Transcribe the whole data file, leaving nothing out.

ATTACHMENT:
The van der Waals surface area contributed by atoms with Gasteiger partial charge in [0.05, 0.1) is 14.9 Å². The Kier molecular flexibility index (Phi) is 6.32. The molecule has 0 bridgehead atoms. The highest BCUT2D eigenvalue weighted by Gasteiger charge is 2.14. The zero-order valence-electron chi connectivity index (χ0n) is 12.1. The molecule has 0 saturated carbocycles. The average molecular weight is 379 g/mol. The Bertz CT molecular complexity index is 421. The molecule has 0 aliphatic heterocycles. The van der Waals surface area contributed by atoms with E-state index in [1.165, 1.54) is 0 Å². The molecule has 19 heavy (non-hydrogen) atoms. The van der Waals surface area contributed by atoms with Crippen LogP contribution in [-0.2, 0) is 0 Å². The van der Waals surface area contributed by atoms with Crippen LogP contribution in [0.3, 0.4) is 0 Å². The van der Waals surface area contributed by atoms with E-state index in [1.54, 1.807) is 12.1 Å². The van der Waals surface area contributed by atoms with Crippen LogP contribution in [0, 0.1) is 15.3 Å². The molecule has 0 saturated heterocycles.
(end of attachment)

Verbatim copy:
The van der Waals surface area contributed by atoms with Gasteiger partial charge in [0.05, 0.1) is 14.9 Å². The Kier molecular flexibility index (Phi) is 6.32. The molecule has 0 bridgehead atoms. The highest BCUT2D eigenvalue weighted by Gasteiger charge is 2.14. The zero-order valence-electron chi connectivity index (χ0n) is 12.1. The molecule has 0 saturated carbocycles. The average molecular weight is 379 g/mol. The Bertz CT molecular complexity index is 421. The molecule has 0 aliphatic heterocycles. The van der Waals surface area contributed by atoms with E-state index in [1.165, 1.54) is 0 Å². The molecule has 19 heavy (non-hydrogen) atoms. The van der Waals surface area contributed by atoms with Crippen LogP contribution in [-0.2, 0) is 0 Å². The van der Waals surface area contributed by atoms with Crippen LogP contribution in [0.3, 0.4) is 0 Å². The van der Waals surface area contributed by atoms with E-state index in [1.54, 1.807) is 12.1 Å². The van der Waals surface area contributed by atoms with Crippen LogP contribution in [0, 0.1) is 15.3 Å². The molecule has 0 saturated heterocycles.